Pieter Irwin Brown was a European artist who contributed to the shin hanga movement during the 1930's. Born in Rotterdam of Dutch and Irish parentage, Pieter studied art from childhood, first with a private tutor and later at the local art school. His family moved to Utrecht during his teenage years. There he attended a design school where he learned about architectural decoration, including wallpaper designs and stained glass. At the age of eighteen, Pieter entered the Royal Academy in Amsterdam where he studied for two years under Professor Jurres.
After his schooling was finished, Brown began to travel widely throughout Europe and Africa. He especially enjoyed spending several months in Tunisia and this experience was recalled in paintings for many years afterwards. During his travels, Brown supported himself by working as a freelance artist. He eventually settled in London and started a small advertising business. He designed advertising posters and his partner, a man named Rickman Ralph, ran the financial side of the business. The clients of 'Ralph and Brown, Poster Artists' included several railroad companies, the National Radio Corporation, and the London County Council. It was a successful and exciting business but Brown's desire to travel outweighed any need for stability.
In the early 1930's, Brown made a short visit to Egypt and then travelled to Indonesia, staying on the island of Java for two years. Again he supported himself by working as a freelance artist and illustrator. By 1934, he was on the move again - this time to Japan. When he arrived, Brown was immediately struck by the beauty and history inherent in the Japanese landscape. He wrote:
In Kyoto I saw Japanese prints all over the place. My own house late at night against the moon was a print. The temples harmoniously interwoven with the shapely pines were prints. The women in kimono walking along the river under the weeping willows were old prints.
From his home in Kyoto, Brown made trips to China, Manchuria, and Korea. One of the places that especially interested him was Jehol, located in the northwest Chinese province of Hebei. The Chinese emperor Kangxi (1662-1723) had chosen Jehol as the site for an imperial summer palace because of its cool climate and natural beauty. The imperial palace was completed by Kangxi's successor Qianlong (1736-96), who also built many temples around the surrounding lakes and mountains. Jehol was abandoned in the late 19th century and had probably suffered from vandalism by the time Brown visited it. Since the 1960's, Jehol (now called Chengde) has been protected and restored by the Chinese government. Brown made many drawings of this area which would later be turned into woodblock prints.
Around 1935, Brown met the woodblock publisher Watanabe Shozaburo and sold him several drawings of Japanese scenes. Watanabe used these as the basis for woodblock prints which he showed to Brown several months later. Over the next couple years, Brown also designed prints for Adachi Toyohisa, the proprietor of the Adachi Institute of Prints. Adachi primarily made ukiyo-e reproduction prints and Brown was the only Westerner to collaborate with him on original prints. Adachi published several prints based on Brown's Chinese landscapes, including Jehol and Peking. In addition, Brown designed two series of greeting cards and two prints of the U.S. consulate in Yokohama, commissioned by Richard Boyce.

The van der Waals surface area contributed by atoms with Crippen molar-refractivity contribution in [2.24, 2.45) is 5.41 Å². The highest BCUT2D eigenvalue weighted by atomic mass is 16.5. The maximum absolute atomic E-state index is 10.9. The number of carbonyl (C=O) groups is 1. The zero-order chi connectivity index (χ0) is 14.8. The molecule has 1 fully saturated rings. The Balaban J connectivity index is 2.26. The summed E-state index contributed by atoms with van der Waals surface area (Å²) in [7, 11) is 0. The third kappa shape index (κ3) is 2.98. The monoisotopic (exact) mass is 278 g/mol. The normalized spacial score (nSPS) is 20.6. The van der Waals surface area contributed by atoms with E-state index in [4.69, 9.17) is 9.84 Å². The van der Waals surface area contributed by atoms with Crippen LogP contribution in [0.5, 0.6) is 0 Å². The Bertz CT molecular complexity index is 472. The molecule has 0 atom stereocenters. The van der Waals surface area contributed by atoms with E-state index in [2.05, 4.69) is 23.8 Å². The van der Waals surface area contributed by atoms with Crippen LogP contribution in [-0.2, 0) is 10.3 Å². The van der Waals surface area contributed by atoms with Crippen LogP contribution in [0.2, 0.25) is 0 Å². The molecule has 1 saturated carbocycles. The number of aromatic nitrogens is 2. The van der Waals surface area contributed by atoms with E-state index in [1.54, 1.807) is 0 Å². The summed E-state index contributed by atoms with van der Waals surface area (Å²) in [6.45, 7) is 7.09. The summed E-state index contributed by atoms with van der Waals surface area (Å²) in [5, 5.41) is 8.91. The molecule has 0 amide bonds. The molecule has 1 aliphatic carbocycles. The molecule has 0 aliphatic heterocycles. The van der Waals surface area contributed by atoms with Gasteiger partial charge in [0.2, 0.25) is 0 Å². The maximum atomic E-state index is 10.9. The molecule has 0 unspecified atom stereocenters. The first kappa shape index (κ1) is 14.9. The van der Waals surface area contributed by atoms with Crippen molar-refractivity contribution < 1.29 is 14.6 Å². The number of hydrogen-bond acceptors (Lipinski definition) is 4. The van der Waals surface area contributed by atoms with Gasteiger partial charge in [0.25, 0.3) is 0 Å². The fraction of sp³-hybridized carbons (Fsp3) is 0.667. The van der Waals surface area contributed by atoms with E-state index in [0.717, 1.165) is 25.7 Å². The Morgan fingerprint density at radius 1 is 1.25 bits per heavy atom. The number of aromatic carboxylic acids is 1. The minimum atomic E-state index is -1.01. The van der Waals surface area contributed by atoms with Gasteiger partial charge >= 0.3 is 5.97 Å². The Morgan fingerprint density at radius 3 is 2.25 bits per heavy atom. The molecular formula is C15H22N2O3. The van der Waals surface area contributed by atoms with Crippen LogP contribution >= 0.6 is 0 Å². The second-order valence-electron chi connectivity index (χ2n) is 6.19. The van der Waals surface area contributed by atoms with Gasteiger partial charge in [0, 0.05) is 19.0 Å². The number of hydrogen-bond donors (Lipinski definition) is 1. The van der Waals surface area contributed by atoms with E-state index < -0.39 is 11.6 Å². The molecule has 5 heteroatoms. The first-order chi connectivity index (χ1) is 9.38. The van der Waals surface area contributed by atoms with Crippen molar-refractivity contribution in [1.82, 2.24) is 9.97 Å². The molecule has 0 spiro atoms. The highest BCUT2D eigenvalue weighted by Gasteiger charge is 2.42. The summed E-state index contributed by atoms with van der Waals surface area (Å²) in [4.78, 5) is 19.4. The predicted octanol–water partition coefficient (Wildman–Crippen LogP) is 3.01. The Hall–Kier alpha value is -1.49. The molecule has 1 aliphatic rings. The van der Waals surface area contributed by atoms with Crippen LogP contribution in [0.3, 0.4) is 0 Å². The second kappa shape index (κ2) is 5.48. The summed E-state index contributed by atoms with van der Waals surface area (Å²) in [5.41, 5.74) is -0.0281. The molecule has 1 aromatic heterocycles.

The sum total of Brown's prints has not been documented. It is at least twenty designs and probably closer to thirty. According to J. Stewart Tease, a collector who lived in Japan during the 1930's, the prints published by Watanabe only have the artist's signature and do not bear a Watanabe publisher's seal. This has caused some collectors to assume that all of Brown's prints were published by Adachi, which is not the case. The prints made by Adachi have a red PIB cartouche within the image and bear the artist's signature and an embossed Adachi seal in the margin.
In 1937, P.D. Perkins, a Pasadena book and print dealer, compiled a partial list of Brown's prints. This catalogue listed 19 prints and a commentary on Brown's work. Perkins summed up Brown's distinctive style, saying "the strength in his prints lies, perhaps, in his elimination of non-essentials." Like other shin hanga artists, Brown used the Western techniques of perspective and shadowing to create dimensionality and depth. However, he was clearly inspired by the flat areas of color in ukiyo-e prints. The print Fuji from Mitsuhama exemplifies his attempts to combine these ideas. The foreground of the print is starkly realistic and dimensional while the background has a limited palette and minimal details creating a flat decorative effect. In some prints like Shrine in Tokyo, Brown eliminated the outlining keyblock altogether.
Several of Brown's prints were used as illustrations in "Karakoro: at Home in Japan", a book by Henry Noel published in 1939. As indicated in the book, these prints were lent by Watanabe. Brown also designed a poster for the Japanese National Railroad depicting a deer at the gate of the Itsukushima Shrine. He left Japan for the U.S. in 1940, intending to return and design other woodblock prints. He may have returned to Japan later in life, but it is unlikely that he designed any other prints. Around this time Brown began using the name 'Pieter van Oort' and at least one of his woodblock prints was signed with this name. During the 1940's, his woodblock prints were featured in several exhibits in China and Japan, and at the Los Angeles County Museum in June 1946. He eventually moved to New York and little is known about the rest of his life.